How I Got My Agent: Anne Riley

“How I Got My Agent” is a new recurring feature on the GLA blog. I find it fascinating to see the exact road people took that landed them with a rep.  Seeing the things people did right vs. what they did wrong (highs and the lows) can help other scribes who are on the same journey.  Some tales are of long roads and many setbacks, while others are of good luck and quick signings.

To see
the previous installments of this column, click here.

If you have a literary agent and would be interested in writing a short guest column for this GLA blog, e-mail me at literaryagent@fwmedia.com and we’ll talk specifics.

 

This installment of “How I Got
My Agent” is by writer Anne Riley
of Birmingham (@AnneRiley). On her blog,
she chronicles her writing journey,
reviews books, and more.


REJECTIONS WERE ONLY THE BEGINNING

After writing three or four books that got stuffed in a drawer, I finally put together something that I thought an agent might like—a young adult novel. I began the querying process sooner than I should have. I’d barely finished the book when I started researching how to get an agent, how to write a query letter, and what an agent actually does. Everything I read told me that this would be a hideously long process, so I started sending out queries before I had completely finished editing the manuscript. I figured it would take months, or possibly even years, before anyone decided to take a chance on me—if they ever did.

Well…

After learning how to write a query letter from a very useful book titled Writer’s Market and researching agents online, I compiled a list of agents that I felt I might have a shot with. I started with the easiest submissions first—the ones who asked for only a query letter, and the ones who accepted e-mail submissions. I was meticulous about following their instructions, having learned from Writer’s Market and a variety of other resources that if I gave them something they didn’t ask for, I would be presenting myself as incapable of following simple directions. This would be an understandable turnoff to any agent, and the chances of them even bothering to take a look at my work would be slim at best. 

After I sent out roughly twenty queries, I waited. And while I waited, I continued to edit my manuscript. And then the rejections started to arrive. No requests for partials; no invites to send more pages. Nothing. I was tempted to lose heart, but I’d read so much about the querying process that I knew to expect rejection. I figured that if J.K. Rowling, Stephen King, and Stephenie Meyer could deal with the rejections they’d gotten before hitting it big, then so could I. So I continued to wait, and I continued to receive rejection slips in the mail—if the agent bothered to respond to me at all.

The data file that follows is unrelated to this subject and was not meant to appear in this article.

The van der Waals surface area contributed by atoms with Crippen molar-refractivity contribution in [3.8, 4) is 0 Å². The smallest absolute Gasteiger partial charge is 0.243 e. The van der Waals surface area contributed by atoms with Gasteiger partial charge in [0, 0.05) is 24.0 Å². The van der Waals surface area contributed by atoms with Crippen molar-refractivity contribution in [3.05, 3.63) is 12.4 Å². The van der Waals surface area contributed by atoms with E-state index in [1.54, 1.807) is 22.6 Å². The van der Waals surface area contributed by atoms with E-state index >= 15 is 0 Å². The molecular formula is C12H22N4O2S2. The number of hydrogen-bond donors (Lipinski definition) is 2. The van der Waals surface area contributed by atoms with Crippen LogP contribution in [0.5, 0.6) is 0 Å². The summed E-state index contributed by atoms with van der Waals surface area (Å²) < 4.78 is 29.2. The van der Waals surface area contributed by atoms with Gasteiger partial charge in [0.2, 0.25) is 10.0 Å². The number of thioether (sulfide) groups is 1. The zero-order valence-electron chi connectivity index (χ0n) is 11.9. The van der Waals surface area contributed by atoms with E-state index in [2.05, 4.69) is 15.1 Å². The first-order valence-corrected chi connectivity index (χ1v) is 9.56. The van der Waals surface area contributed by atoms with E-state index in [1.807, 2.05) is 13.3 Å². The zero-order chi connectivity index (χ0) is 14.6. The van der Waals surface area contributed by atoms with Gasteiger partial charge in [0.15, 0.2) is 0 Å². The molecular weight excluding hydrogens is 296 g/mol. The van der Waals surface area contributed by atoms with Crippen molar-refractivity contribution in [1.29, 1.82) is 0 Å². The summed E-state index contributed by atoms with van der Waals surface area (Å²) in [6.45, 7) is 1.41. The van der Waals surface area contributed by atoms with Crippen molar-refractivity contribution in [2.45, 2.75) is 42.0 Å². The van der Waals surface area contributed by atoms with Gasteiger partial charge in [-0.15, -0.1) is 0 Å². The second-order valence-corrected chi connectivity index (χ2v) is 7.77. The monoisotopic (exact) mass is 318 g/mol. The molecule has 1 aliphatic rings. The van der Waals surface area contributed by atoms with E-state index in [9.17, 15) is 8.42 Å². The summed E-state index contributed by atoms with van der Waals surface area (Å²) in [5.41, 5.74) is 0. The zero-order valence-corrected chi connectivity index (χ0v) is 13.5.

SEND THE WHOLE THING?

Then, one day in mid-January—only a matter of weeks after I had sent out my first query—I opened my e-mail to discover that Alanna Ramirez, an agent with Trident Media Group, wanted to read my manuscript. Not the first chapter, not the first fifty pages; the whole thing. I spent the next forty-eight hours frantically finishing the edits I had been working on (this is why I say that I queried too early). In those 48 hours of controlled panic/excitement, I was actually finishing the story (yes, the first draft of the ending is what my agent saw, and I cringe about that every day) and I was also tweaking some rather sticky plot points that I had added in a hurry. I sent it to her with high hopes and taut nerves.

After a few days, I received another e-mail from Alanna, complimenting my work and asking if we could speak on the phone later that day. I was so thrilled, stunned, nervous, etc., that when she called me that afternoon, I could barely bring myself to answer. Of course I was hoping she would offer me representation, but I knew that she still might not; maybe she was just calling to encourage me and tell me what I could do better with the book.

Fortunately, I wasn’t disappointed—she did offer to represent me, on the condition that I would beef up the story (it was too short at the time). We’ve been working together ever since, improving my novel and submitting to editors.


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